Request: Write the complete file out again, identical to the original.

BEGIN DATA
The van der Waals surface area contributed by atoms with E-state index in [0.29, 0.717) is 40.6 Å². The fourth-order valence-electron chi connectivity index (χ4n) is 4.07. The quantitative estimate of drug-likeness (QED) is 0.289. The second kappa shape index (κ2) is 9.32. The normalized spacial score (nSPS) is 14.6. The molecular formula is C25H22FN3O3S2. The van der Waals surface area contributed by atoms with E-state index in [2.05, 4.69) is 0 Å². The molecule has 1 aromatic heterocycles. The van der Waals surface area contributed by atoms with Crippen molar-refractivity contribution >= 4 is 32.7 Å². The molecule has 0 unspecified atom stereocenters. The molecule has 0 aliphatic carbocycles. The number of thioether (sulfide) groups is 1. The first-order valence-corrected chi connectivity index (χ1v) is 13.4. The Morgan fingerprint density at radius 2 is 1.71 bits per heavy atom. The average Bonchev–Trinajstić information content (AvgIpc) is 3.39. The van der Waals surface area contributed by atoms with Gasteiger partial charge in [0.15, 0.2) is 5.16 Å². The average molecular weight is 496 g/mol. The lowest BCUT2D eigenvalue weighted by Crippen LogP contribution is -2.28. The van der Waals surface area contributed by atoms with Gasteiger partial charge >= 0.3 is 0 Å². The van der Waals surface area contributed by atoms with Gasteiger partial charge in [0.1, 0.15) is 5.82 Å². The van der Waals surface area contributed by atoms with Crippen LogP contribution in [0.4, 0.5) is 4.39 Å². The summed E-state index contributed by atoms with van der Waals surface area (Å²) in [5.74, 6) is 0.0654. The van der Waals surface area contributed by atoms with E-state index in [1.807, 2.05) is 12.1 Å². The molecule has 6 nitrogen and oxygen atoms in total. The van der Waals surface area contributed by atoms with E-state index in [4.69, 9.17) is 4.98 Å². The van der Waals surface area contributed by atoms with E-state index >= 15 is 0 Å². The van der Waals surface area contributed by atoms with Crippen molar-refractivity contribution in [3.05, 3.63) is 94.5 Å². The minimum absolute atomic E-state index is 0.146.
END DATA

The van der Waals surface area contributed by atoms with E-state index in [0.29, 0.717) is 40.6 Å². The fourth-order valence-electron chi connectivity index (χ4n) is 4.07. The quantitative estimate of drug-likeness (QED) is 0.289. The second kappa shape index (κ2) is 9.32. The normalized spacial score (nSPS) is 14.6. The molecular formula is C25H22FN3O3S2. The van der Waals surface area contributed by atoms with E-state index in [2.05, 4.69) is 0 Å². The molecule has 1 aromatic heterocycles. The van der Waals surface area contributed by atoms with Crippen molar-refractivity contribution >= 4 is 32.7 Å². The molecule has 0 unspecified atom stereocenters. The molecule has 0 aliphatic carbocycles. The number of thioether (sulfide) groups is 1. The first-order valence-corrected chi connectivity index (χ1v) is 13.4. The Morgan fingerprint density at radius 2 is 1.71 bits per heavy atom. The average Bonchev–Trinajstić information content (AvgIpc) is 3.39. The van der Waals surface area contributed by atoms with Gasteiger partial charge in [0.15, 0.2) is 5.16 Å². The average molecular weight is 496 g/mol. The lowest BCUT2D eigenvalue weighted by Crippen LogP contribution is -2.28. The van der Waals surface area contributed by atoms with Gasteiger partial charge >= 0.3 is 0 Å². The van der Waals surface area contributed by atoms with Gasteiger partial charge in [0.1, 0.15) is 5.82 Å². The van der Waals surface area contributed by atoms with Crippen LogP contribution in [0.4, 0.5) is 4.39 Å². The summed E-state index contributed by atoms with van der Waals surface area (Å²) in [5.74, 6) is 0.0654. The van der Waals surface area contributed by atoms with E-state index in [1.807, 2.05) is 12.1 Å². The molecule has 6 nitrogen and oxygen atoms in total. The van der Waals surface area contributed by atoms with E-state index in [4.69, 9.17) is 4.98 Å². The van der Waals surface area contributed by atoms with E-state index >= 15 is 0 Å². The van der Waals surface area contributed by atoms with Crippen molar-refractivity contribution in [3.05, 3.63) is 94.5 Å². The minimum absolute atomic E-state index is 0.146.